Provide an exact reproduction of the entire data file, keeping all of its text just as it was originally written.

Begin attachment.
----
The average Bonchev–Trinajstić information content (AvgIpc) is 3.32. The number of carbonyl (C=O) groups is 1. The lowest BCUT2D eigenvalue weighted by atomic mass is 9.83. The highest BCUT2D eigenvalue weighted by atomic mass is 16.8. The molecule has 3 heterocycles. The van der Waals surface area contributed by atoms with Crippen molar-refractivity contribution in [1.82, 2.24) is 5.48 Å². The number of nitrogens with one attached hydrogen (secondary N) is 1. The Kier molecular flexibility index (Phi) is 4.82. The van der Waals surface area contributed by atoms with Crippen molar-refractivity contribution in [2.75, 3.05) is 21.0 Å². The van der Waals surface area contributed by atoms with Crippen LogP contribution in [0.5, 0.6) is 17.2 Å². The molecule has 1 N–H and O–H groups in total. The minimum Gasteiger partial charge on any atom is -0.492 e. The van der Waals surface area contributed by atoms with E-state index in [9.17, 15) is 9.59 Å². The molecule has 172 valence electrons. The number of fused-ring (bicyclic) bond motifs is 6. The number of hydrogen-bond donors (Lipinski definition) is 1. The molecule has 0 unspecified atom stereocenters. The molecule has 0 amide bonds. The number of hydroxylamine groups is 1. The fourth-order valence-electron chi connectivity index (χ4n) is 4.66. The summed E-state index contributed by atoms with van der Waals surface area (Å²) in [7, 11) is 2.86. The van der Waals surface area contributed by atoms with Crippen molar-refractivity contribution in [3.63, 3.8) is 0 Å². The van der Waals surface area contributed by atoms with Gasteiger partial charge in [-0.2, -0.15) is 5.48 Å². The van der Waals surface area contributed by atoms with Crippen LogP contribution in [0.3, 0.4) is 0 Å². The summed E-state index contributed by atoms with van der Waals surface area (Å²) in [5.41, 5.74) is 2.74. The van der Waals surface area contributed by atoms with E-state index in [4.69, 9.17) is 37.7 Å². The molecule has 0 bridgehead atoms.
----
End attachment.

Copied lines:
The average Bonchev–Trinajstić information content (AvgIpc) is 3.32. The number of carbonyl (C=O) groups is 1. The lowest BCUT2D eigenvalue weighted by atomic mass is 9.83. The highest BCUT2D eigenvalue weighted by atomic mass is 16.8. The molecule has 3 heterocycles. The van der Waals surface area contributed by atoms with Crippen molar-refractivity contribution in [1.82, 2.24) is 5.48 Å². The number of nitrogens with one attached hydrogen (secondary N) is 1. The Kier molecular flexibility index (Phi) is 4.82. The van der Waals surface area contributed by atoms with Crippen molar-refractivity contribution in [2.75, 3.05) is 21.0 Å². The van der Waals surface area contributed by atoms with Crippen LogP contribution in [0.5, 0.6) is 17.2 Å². The molecule has 1 N–H and O–H groups in total. The minimum Gasteiger partial charge on any atom is -0.492 e. The van der Waals surface area contributed by atoms with E-state index in [9.17, 15) is 9.59 Å². The molecule has 172 valence electrons. The number of fused-ring (bicyclic) bond motifs is 6. The number of hydrogen-bond donors (Lipinski definition) is 1. The molecule has 0 unspecified atom stereocenters. The molecule has 0 amide bonds. The number of hydroxylamine groups is 1. The fourth-order valence-electron chi connectivity index (χ4n) is 4.66. The summed E-state index contributed by atoms with van der Waals surface area (Å²) in [7, 11) is 2.86. The van der Waals surface area contributed by atoms with Crippen molar-refractivity contribution in [3.63, 3.8) is 0 Å². The van der Waals surface area contributed by atoms with Gasteiger partial charge in [-0.2, -0.15) is 5.48 Å². The van der Waals surface area contributed by atoms with Crippen LogP contribution in [0.3, 0.4) is 0 Å². The summed E-state index contributed by atoms with van der Waals surface area (Å²) in [5.41, 5.74) is 2.74. The van der Waals surface area contributed by atoms with E-state index in [4.69, 9.17) is 37.7 Å². The molecule has 0 bridgehead atoms.